The Arbiter (not the same one as in other Halo games) is basically a super version of the Prophet of Regret's Elite Honor Guard. Armed with a sword and capable of cloaking, he can reflect damage upon enemies and become capable of permanent cloaking. He can activate a brutal Rage Mode at the cost of resources, turning him and nearby allies into a whirling dervish of destruction. His special units are Suicide Grunts, who function much like the Covenant's most basic unit, except they have the ability to blow themselves up for very substantial damage.
Once a player has chosen a side, he is thrown into one of the game's many maps. Some of the maps are brand new, but there are also some familiar Halo favorites in the mix. Those looking to recreate their favorite fight in Blood Gulch will be quite pleased to discover that it has made its way to Halo Wars almost unchanged, although there are some concessions to the difference in gameplay.
Multiplayer gameplay tends to be very quick and brutal, with both sides rushing to gather extra bases and stop the opposing side. While your primary enemies are the other side, there are a few scattered nonplayable factions on some maps, who primarily exist to be something you have to destroy in order to get a new base. You can't simply run to base locations, even at the very start. If you want those extra building slots, you're going to have to fight for them and hope the other side doesn't get there first. Victory comes to those who wipe out the other side's home bases without losing their own.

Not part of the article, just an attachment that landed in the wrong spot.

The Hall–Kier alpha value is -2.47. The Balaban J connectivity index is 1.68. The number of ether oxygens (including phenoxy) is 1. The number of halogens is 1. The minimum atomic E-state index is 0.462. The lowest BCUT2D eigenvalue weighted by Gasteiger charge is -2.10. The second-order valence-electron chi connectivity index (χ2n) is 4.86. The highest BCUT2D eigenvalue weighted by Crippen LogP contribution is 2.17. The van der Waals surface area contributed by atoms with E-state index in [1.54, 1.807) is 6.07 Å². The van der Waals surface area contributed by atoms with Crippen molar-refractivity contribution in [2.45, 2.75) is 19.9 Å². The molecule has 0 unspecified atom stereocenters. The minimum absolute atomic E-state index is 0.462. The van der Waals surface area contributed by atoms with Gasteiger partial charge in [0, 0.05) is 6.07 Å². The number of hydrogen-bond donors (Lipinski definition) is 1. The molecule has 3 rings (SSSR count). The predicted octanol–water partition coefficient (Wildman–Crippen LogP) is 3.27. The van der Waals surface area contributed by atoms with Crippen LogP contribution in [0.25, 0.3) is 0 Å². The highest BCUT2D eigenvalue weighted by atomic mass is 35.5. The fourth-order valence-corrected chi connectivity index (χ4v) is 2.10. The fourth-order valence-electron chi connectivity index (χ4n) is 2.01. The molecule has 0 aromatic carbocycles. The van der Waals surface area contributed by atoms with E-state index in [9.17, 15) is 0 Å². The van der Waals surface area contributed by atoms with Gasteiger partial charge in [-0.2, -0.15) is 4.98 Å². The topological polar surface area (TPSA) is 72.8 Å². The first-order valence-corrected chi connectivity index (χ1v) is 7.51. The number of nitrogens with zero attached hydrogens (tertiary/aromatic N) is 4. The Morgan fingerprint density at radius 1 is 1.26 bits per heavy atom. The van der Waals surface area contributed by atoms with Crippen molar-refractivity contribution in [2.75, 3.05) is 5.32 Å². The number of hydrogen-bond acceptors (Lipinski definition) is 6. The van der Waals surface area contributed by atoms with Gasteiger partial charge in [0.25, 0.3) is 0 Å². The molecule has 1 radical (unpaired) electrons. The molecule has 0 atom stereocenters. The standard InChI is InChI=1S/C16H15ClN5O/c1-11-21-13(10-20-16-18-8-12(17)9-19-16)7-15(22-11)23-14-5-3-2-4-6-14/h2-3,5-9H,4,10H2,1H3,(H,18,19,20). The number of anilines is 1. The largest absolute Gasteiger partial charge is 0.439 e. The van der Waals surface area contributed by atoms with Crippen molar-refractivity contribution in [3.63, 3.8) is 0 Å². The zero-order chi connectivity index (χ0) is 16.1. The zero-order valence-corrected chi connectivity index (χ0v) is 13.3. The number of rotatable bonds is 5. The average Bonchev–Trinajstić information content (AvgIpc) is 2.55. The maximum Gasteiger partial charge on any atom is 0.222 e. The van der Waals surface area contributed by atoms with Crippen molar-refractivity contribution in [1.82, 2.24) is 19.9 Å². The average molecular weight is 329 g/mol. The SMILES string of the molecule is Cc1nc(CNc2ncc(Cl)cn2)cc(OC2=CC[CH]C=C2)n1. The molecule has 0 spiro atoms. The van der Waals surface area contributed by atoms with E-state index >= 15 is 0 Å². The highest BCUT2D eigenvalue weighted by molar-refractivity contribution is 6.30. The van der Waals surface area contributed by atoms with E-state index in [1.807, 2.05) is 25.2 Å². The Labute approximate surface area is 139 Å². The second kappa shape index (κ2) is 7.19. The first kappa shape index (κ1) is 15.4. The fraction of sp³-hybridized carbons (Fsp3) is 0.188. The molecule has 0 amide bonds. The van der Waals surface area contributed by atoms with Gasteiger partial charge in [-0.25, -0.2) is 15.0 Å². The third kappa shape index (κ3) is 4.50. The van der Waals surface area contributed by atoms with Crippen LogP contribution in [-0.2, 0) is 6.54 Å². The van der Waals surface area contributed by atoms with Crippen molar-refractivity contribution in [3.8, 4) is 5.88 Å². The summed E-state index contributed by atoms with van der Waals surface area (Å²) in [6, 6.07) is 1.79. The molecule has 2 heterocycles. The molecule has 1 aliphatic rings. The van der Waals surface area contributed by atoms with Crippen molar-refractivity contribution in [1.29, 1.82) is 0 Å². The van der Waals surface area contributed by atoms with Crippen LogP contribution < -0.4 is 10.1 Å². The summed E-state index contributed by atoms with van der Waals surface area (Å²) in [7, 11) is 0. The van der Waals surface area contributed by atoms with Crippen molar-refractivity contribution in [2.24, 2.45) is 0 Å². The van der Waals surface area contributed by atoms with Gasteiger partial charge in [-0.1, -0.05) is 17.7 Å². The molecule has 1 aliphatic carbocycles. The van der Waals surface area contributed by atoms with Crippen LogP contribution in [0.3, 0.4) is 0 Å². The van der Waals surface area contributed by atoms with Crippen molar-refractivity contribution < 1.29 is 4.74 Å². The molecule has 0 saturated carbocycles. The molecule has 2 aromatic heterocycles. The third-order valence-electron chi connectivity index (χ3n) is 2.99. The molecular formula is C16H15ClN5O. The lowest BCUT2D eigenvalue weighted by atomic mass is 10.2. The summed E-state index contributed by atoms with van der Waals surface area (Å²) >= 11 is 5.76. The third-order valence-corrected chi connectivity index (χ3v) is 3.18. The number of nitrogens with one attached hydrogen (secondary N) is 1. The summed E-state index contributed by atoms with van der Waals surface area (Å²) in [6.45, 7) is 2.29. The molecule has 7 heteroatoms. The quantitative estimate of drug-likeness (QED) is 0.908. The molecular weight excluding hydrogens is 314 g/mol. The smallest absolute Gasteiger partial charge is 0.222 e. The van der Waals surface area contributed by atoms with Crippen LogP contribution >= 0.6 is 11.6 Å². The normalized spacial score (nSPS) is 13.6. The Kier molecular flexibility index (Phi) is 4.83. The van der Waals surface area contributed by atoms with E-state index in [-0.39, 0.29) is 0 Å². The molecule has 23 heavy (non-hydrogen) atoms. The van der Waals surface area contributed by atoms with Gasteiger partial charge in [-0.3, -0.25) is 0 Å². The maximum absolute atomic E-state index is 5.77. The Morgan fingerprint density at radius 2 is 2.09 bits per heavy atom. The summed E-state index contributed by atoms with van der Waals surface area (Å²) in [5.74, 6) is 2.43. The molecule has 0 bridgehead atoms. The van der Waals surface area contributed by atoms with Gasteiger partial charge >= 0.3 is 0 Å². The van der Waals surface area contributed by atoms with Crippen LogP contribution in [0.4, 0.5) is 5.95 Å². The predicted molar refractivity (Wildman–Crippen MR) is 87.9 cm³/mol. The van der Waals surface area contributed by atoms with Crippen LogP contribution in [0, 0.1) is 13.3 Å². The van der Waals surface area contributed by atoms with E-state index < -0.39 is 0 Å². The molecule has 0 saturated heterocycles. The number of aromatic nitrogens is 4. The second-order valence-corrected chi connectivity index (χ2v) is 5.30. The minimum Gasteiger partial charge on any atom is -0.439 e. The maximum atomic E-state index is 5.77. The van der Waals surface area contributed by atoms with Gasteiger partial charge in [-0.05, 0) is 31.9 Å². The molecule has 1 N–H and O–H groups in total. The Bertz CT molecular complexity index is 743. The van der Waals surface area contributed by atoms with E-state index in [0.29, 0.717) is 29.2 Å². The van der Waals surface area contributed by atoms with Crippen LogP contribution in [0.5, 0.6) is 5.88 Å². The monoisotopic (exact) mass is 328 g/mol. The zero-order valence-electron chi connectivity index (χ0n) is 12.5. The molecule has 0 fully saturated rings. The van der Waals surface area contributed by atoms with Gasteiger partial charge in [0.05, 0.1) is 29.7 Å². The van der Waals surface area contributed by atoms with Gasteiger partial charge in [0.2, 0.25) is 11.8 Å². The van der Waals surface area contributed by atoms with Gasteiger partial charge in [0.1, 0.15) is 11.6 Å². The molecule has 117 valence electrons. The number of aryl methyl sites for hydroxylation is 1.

Indeed, Halo Wars is Halo as an RTS. Everything you can do in Halo can be mimicked, in some regard, in Halo Wars, be it hijacking vehicles, sneaking up behind unsuspecting soldiers with a plasma sword, or blowing an enemy emplacement with a tank. Halo Wars is shaping up to be a solid title, with an interesting unit balance and gameplay that's easy to pick up. The controls are solid, if not yet a match for anything that a keyboard and mouse can offer, and even inexperienced strategy gamers should have no trouble picking up the minutia in a few rounds. Anyone interested in the Halo universe or looking for a fun RTS will want to check out Halo Wars when it hits stores.